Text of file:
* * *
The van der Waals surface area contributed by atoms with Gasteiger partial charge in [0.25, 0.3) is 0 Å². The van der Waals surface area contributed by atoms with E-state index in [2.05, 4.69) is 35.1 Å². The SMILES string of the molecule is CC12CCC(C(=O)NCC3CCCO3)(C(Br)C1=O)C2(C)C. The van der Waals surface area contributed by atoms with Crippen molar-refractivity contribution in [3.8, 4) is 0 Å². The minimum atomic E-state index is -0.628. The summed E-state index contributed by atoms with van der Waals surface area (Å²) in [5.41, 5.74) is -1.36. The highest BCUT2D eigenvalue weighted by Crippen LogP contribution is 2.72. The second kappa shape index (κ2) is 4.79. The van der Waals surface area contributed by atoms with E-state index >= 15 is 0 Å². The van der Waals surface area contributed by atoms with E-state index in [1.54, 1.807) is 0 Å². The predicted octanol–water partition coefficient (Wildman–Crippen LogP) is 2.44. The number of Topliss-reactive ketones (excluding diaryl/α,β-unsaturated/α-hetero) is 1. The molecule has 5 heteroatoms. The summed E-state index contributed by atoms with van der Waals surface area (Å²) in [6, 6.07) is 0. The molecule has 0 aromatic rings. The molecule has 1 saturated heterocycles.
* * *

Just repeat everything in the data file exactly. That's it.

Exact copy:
The van der Waals surface area contributed by atoms with Gasteiger partial charge in [0.25, 0.3) is 0 Å². The van der Waals surface area contributed by atoms with E-state index in [2.05, 4.69) is 35.1 Å². The SMILES string of the molecule is CC12CCC(C(=O)NCC3CCCO3)(C(Br)C1=O)C2(C)C. The van der Waals surface area contributed by atoms with Crippen molar-refractivity contribution in [3.8, 4) is 0 Å². The minimum atomic E-state index is -0.628. The summed E-state index contributed by atoms with van der Waals surface area (Å²) in [5.41, 5.74) is -1.36. The highest BCUT2D eigenvalue weighted by Crippen LogP contribution is 2.72. The second kappa shape index (κ2) is 4.79. The van der Waals surface area contributed by atoms with E-state index >= 15 is 0 Å². The van der Waals surface area contributed by atoms with E-state index in [1.54, 1.807) is 0 Å². The predicted octanol–water partition coefficient (Wildman–Crippen LogP) is 2.44. The number of Topliss-reactive ketones (excluding diaryl/α,β-unsaturated/α-hetero) is 1. The molecule has 5 heteroatoms. The summed E-state index contributed by atoms with van der Waals surface area (Å²) in [6, 6.07) is 0. The molecule has 0 aromatic rings. The molecule has 1 saturated heterocycles.